TikTok is undoubtedly seeing growth, going from an experimental channel to a line item in media plans. But as TikTok’s future is rendered uncertain in light of a government ban and music fallout, agency execs say they’re proceeding with caution, careful to not put all their eggs in TikTok’s basket.

“The government keeps threatening the ban and I don’t know that anything’s really fully succeeded … but we are having that conversation just to make sure,” said Haley Austin, director of digital media and senior media lead at Buntin ad agency. “That’s why TikTok really doesn’t have a ton of spend associated with it right now. Because in case it did go away, [we] wanted to make sure that that’s not the strategy that we’re hinging on.”

Currently, an estimated 25% of client social ad spend goes to TikTok, per Austin. In comparison, Instagram sees an estimated 50%.

Historically, this has been the case, in which TikTok’s ad spend has paled in comparison to Meta’s products, which has a host of proven ad formats, measurement and conversion capabilities. But TikTok has been hedging its bets over the last year and advertisers are taking notice. Last September, TikTok landed its biggest milestone to date with TikTok Shop, an e-commerce feature. The platform was also testing ad formats to sell search against as more people turn to TikTok to start their search instead of Google.

“We’ve seen a lot of clients migrating budget to TikTok from other platforms this year due to increased popularity of the platform and the ability TikTok has to provide integrated paid social campaigns with 360 activations and extensions,” said Busick. She declined to offer specific dollar amounts, but said client spend on TikTok has increased 11% year-over-year in Q1 of this year with more increases planned for the remainder of the year.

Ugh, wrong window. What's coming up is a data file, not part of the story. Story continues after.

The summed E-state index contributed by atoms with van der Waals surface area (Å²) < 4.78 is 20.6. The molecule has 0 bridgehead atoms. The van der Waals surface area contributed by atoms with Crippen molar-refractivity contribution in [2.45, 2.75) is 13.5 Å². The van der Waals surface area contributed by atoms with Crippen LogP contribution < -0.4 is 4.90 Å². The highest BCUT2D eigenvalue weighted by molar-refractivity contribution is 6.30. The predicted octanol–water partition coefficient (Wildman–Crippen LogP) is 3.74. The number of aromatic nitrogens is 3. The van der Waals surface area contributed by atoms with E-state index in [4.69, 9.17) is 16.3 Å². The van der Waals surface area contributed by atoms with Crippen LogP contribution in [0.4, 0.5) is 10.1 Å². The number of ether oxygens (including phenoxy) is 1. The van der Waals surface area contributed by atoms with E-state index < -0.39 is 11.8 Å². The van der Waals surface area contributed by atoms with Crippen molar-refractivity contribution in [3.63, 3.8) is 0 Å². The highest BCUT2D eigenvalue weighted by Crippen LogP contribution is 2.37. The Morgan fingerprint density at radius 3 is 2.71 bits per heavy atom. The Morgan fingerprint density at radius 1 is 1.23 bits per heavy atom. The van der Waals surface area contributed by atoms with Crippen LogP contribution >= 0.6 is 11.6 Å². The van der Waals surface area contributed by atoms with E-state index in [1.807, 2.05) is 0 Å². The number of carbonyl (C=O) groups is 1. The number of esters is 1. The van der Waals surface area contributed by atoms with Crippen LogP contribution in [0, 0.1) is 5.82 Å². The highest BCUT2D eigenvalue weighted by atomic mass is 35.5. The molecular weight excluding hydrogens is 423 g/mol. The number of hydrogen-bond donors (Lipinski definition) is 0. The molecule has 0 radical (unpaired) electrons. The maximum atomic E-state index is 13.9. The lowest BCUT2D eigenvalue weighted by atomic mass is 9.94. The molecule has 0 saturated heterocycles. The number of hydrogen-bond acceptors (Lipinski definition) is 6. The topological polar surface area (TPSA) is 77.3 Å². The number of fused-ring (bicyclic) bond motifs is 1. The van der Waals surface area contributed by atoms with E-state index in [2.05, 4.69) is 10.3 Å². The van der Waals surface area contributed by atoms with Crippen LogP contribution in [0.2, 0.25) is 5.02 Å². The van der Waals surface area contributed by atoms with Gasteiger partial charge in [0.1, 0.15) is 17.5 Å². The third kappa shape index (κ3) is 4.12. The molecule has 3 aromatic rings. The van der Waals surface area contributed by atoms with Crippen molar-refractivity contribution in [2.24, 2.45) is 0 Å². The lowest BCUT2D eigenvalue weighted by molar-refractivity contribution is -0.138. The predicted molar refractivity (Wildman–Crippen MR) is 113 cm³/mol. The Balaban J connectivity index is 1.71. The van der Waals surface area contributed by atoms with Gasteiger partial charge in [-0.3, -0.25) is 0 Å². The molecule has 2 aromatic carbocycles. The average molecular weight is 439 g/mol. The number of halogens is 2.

Beyond its ad offerings, TikTok’s coveted Gen Z audience, popularity and viral video-inducing algorithm, continues to keep it in the spotlight for advertisers. The effects of the the music roll back and potential government ban have yet to be actualized, but advertisers aren’t pulling back from the platform yet as it continues to build momentum. 

“That was our testing phase last year. This year, we’re able to go into the planning, knowing where our audience is, how we’re going to reach them and able to contribute more money towards that,” said Chelsea Babbitt, social media account supervisor at GS&F ad agency.


More in Marketing

Nike eyes marketing moment at the Olympics, as industry execs sound off on the brand’s challenges

The Olympic moment comes at a time that is all too critical for a brand like Nike, which some industry experts say is pressured to improve its standing among consumers after seeing a dip in sales as of late.

GoDaddy shifts gears: CMO Fara Howard talks about-face from provocative Super Bowl ads to focus on small businesses

GoDaddy is moving away from its quintessential sports-related spots to focus on small businesses and entrepreneurs, according to CMO Fara Howard.


Marketing Briefing: How the Democratic presidential election upheaval will impact the political ad market

While the communication strategy for the Democrats already included robust digital and social media placements that have become table stakes, those efforts will likely only increase in the weeks to come.